With reference to FIG. 4, it can be observed that the inventive combination is shown therein in which there is shown a plate 1 of this invention which is surmounted by a video monitor 18 (the lower most bottom shown in phantom). There is further shown a video camera 19 mounted on a tripod 24 by the use of a tripod mounting support 21 which is shown in further detail in FIG. 5.
The tripod mounting support 21 has mounted between its top and the bottom of the video camera 19, the plate 1 of this invention. The tripod mounting support 21 is designed such that it can revolve in a circular motion about a vertical axis through the tripod 24, while still securely holding the plate 1 and the video camera 19 together such that they move commensurately. So the combination can be totally understood, there is also shown a cord 25 to electrically connect the video monitor 18 to the video camera 19. Also shown is the screen 26 of the video monitor 18, the control knobs 27, the viewfinder 28 of the video camera 19, and with reference to FIG. 5, one can observe the bolt 22 and the peg 23 of the tripod mounting support 21, in full view.
|Cited Patent||Filing date||Publication date||Applicant||Title|
|US812233 *||May 16, 1905||Feb 13, 1906||Montague Curtis Rock||Tripod-head.|
|US2551753 *||Feb 21, 1947||May 8, 1951||George A Mccullough||Photographic lighting bank|
|US2589892 *||Sep 5, 1950||Mar 18, 1952||Canon Camera Company Ltd||Camera holder|
|US4081814 *||Aug 30, 1976||Mar 28, 1978||Bulland Julian A||Camera flash bracket|
|US4525052 *||Dec 23, 1983||Jun 25, 1985||Slik Tripod Co., Ltd.||Device for fixing a camera to a tripod|
|US4570887 *||Oct 17, 1983||Feb 18, 1986||Banister Gerald K||Quick-connect mount for a camera and tripod|
|US4752794 *||Sep 28, 1987||Jun 21, 1988||Bohannon G Michael||Camera and light grip assembly|
|US4763151 *||May 14, 1987||Aug 9, 1988||Klinger Joseph K||Universal tripod head|
|US5031872 *||Aug 1, 1990||Jul 16, 1991||Primo Microphones, Inc.||Microphone noise frequency and vibration absorbing mount|
|US5056745 *||Mar 6, 1989||Oct 15, 1991||Flight Research||Geared head and method for selective position of a camera|
|US5081478 *||Feb 6, 1991||Jan 14, 1992||Fuji Photo Film Co., Ltd.||Adjustably mounted camera grip|
|US5121147 *||Mar 28, 1991||Jun 9, 1992||Sony Corporation||Video camera carrying handle supporting battery and accessories|
|DE1036041B *||Jan 3, 1955||Aug 7, 1958||Canon Camera Co||Kamerahalter|
|GB515526A *||Title not available|
|Citing Patent||Filing date||Publication date||Applicant||Title|
|US5538212 *||Jul 1, 1994||Jul 23, 1996||Kennedy; Thomas E.||Portable hanging camera support mechanism|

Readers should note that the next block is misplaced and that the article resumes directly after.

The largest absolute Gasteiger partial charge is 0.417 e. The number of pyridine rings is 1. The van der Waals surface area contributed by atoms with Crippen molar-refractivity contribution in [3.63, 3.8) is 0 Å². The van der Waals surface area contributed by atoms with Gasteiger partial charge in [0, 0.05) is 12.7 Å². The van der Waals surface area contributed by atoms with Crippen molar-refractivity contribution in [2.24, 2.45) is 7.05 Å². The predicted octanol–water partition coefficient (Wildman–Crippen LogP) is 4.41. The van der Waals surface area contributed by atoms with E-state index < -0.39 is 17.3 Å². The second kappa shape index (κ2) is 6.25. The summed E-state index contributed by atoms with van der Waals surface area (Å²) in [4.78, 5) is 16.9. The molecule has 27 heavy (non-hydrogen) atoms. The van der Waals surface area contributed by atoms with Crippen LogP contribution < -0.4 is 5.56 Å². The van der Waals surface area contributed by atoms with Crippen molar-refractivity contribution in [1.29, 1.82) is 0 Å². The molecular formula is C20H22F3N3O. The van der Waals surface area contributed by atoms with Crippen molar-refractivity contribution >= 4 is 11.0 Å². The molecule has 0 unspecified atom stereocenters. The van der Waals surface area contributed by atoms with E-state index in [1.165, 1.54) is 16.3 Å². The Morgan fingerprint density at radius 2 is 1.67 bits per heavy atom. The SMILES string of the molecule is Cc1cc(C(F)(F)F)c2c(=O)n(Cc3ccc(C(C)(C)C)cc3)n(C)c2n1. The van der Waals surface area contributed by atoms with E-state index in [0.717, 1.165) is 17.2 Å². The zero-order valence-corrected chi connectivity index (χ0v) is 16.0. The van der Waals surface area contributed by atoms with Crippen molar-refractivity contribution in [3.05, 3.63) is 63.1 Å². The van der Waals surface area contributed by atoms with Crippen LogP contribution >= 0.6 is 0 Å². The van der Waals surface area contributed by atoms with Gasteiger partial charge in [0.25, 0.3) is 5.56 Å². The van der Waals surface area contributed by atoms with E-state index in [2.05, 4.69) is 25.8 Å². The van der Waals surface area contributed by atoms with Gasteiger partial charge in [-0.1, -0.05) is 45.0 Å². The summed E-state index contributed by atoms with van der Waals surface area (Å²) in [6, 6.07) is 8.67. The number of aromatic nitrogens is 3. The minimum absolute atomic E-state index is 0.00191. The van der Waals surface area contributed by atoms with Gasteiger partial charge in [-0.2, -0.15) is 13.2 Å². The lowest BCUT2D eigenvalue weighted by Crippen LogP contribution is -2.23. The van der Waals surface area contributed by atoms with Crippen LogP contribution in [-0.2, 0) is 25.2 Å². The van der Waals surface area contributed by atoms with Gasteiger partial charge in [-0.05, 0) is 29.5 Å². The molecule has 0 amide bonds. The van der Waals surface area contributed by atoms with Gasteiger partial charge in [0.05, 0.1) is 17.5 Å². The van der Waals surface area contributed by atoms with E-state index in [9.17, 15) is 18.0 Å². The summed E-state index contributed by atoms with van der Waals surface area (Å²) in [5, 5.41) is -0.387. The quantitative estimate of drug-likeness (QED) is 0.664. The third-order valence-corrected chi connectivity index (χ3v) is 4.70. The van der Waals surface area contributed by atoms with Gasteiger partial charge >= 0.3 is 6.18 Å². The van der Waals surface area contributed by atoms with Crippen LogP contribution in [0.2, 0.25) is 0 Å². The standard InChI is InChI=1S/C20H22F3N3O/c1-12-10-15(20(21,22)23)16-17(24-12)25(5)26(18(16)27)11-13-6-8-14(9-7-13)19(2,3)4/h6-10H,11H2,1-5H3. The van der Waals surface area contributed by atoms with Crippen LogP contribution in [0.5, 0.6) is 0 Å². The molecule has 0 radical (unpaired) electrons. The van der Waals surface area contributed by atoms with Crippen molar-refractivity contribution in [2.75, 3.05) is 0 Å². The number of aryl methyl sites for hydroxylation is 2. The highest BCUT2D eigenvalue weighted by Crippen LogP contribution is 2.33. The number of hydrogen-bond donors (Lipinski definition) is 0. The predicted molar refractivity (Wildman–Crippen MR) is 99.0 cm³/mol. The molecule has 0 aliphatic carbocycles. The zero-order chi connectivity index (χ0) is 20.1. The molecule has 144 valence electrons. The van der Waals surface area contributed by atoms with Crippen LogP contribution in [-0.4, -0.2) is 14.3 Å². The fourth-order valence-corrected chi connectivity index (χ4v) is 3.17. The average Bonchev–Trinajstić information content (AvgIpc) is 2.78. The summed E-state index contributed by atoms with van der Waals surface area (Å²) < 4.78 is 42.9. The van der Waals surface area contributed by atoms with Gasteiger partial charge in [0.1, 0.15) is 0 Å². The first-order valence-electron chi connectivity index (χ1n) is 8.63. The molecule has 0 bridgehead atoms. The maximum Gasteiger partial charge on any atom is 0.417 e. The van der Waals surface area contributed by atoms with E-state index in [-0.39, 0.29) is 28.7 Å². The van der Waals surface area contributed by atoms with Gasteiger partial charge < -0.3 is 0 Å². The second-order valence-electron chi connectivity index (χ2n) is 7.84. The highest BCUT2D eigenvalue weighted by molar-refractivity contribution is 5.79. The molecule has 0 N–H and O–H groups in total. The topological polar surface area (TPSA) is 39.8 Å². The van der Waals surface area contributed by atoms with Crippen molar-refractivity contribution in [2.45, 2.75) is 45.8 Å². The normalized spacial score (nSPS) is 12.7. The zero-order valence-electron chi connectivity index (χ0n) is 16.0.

|US6604720 *||Apr 21, 2000||Aug 12, 2003||Wilbert J. Wilson||Portable PC work station|
|US6637904 *||Feb 25, 2002||Oct 28, 2003||Refugio E. Hernandez||Wireless quick release lighting system with supports, mounting brackets, lights, and accessories|
|US6712322 *||Apr 24, 2001||Mar 30, 2004||Nihon Velbon Seiki Kogyo Kabushiki Kaisha||Pan head|
|US7025313 *||Apr 3, 2003||Apr 11, 2006||Videopart, Inc.||Side wing support adaptor accommodating accessory of tripod|
|US7047960 *||Oct 8, 2003||May 23, 2006||Mccrea Jack Lynn||Bow stabilization device|
|US20050076896 *||Oct 8, 2003||Apr 14, 2005||Mccrea Jack Lynn||Bow stabilization device|
|EP1465007A1 *||Apr 4, 2003||Oct 6, 2004||Pony Ma||Anchoring device for anchoring a camera monitor on a camera stand|
|EP1467245A1 *||Apr 10, 2004||Oct 13, 2004||TVN-Television Programm- und Nachrichten GmbH & Co. KG||Camera/monitor system|
|U.S. Classification||248/187.1, 352/243, 248/177.1, 396/419|
|Cooperative Classification||F16M11/041, F16M11/242, F16M13/00, F16M11/04|
|European Classification||F16M13/00, F16M11/24A, F16M11/04A, F16M11/04|
|Jan 31, 1994||AS||Assignment|
Owner name: AVALON VIDEO, INC., MICHIGAN
Free format text: ASSIGNMENT OF ASSIGNORS INTEREST;ASSIGNOR:BISHOP, TERRY L.;REEL/FRAME:006850/0110
Effective date: 19940117
Owner name: AVALON VIDEO, INC., MICHIGAN
Free format text: ASSIGNMENT OF ASSIGNORS INTEREST;ASSIGNOR:ROSE, JAMES C.;REEL/FRAME:006845/0265
Effective date: 19940117
Owner name: AVALON VIDEO, INC., MICHIGAN
Free format text: ASSIGNMENT OF ASSIGNORS INTEREST;ASSIGNOR:BEAVER, CHARLES C.;REEL/FRAME:006850/0144
Effective date: 19940117
|Jul 5, 1998||LAPS||Lapse for failure to pay maintenance fees|
|Sep 15, 1998||FP||Expired due to failure to pay maintenance fee|
Effective date: 19980708